Sunday, August 21, 2016

Clients Canceled or Curtailed (Closing Can Cause Consternation)

Two partners from Dentons weigh in on the theme of closing matters and disengaging from client relationships with: "Don't Wait for the New Year to Close Old Files" --
  • "The formal termination of an attorney-client relationship through a file closing can be an important aspect of risk management for many reasons. For one thing, it has significant positive implications for the ethical, legal, and professional obligations of an attorney and the law practice. Once the attorney-client relationship ends, clients move from being existing clients of the attorney and the firm to being former clients. This is a significant distinction for conflict of interest purposes, as the ethics rules governing existing clients are different from those governing former clients."
  • "Generally, if a new matter involves an existing client, the conflict of interest rules may require the attorney to obtain informed written consent of each client before accepting representation of more than one client in a matter in which the interests of the clients potentially or actually conflict. If the client interests actually conflict, the attorney may have to decline the representation to avoid violating the duty of loyalty."
  • "On the other hand, the conflict rules for former clients are less onerous. The critical test for a new representation involving a former client—as opposed to an existing client—is whether the new matter is substantially related to the representation of the former client. If not, nothing further usually needs to be done."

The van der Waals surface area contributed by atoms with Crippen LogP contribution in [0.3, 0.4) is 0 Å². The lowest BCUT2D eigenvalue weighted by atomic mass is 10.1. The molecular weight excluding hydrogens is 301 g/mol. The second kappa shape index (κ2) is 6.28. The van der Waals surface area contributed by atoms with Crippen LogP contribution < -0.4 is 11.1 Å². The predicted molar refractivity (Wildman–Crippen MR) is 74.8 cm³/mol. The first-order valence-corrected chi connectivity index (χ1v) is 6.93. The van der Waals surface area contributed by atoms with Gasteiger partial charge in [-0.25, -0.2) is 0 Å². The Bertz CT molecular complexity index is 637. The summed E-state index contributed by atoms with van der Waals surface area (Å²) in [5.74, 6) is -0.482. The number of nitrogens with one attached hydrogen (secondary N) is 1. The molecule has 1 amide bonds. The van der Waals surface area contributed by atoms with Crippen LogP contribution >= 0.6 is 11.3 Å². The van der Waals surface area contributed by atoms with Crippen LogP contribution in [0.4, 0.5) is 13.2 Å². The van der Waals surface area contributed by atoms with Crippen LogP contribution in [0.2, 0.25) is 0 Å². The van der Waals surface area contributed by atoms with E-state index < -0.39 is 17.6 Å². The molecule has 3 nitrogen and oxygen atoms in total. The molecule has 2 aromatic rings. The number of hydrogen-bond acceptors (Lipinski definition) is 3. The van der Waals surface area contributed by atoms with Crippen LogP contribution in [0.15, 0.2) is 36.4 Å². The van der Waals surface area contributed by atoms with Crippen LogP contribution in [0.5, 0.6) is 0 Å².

• "Generally, effective file closings involve three parts: a file closing letter; an accounting of all funds received; and an administrative closing of the matter. The combination of all three parts provides the most protection, although each firm can review to identify the best course for its practice."
  • "Regardless of the reason, when the representation ends, the attorney or law firm should consider sending a file closing letter confirming the end of the attorney-client relationship and, as a result, any ongoing duty to the client for that particular matter. This is true even for clients for whom the attorney or law practice does other work; a closing letter for a particular closed matter even if other matters are ongoing is important for risk management purposes. Indeed, effective audits of law firms randomly check closed files to see if file closing letters are in the files."
And an update highlighting the important of clear communication: "Locke Lord Atty's Cold Shoulder To Client An Ethics Breach" --
  • "A Locke Lord LLP partner likely broke ethics rules when he chose not to tell a longtime client why he was severing the relationship, experts said Monday, even though a federal judge found that a conflict revealed late in a trademark case didn't justify Locke's disqualification."
  • "While there is scant ethical guidance on specific obligations to explain to a client why a representation must end, lawyers' overarching duty to give clients all information relevant to their case calls for a complete explanation when an adversity is spotted and precipitates the breakup."
  • "In a harsh critique of Locke Lord litigator Roy Hardin and the firm’s “gross negligence” in premerger conflict checks, U.S. District Judge Jed Rakoff nevertheless concluded in a Friday order that previous ethical mishaps didn't mean Victorinox AG should lose their chosen counsel."
  • "But legal conflicts expert William Freivogel said that decision was likely based on a desire to spare the Swiss Army knife maker the disqualification rather than the firm’s handling of the conflict itself."
  • "That termination letter was “misleading on its face” because Hardin acknowledged in later testimony that the conflict was the real trigger for his December breakup with B&F, Judge Rakoff said. “The letter, however, contains nothing that would alert B&F to any conflict,” the opinion said."
  • "Legal ethics expert Geri Krauss of Krauss PLLC said that despite the seriousness of the conflict issue, the court’s decision to deny the disqualification was unsurprising at such a late stage of the litigation... A lawyer also has a duty to keep clients informed on any issue that might affect them, including a decision to cease representation due to a conflict or a mistake in the lawyer’s work, she said."

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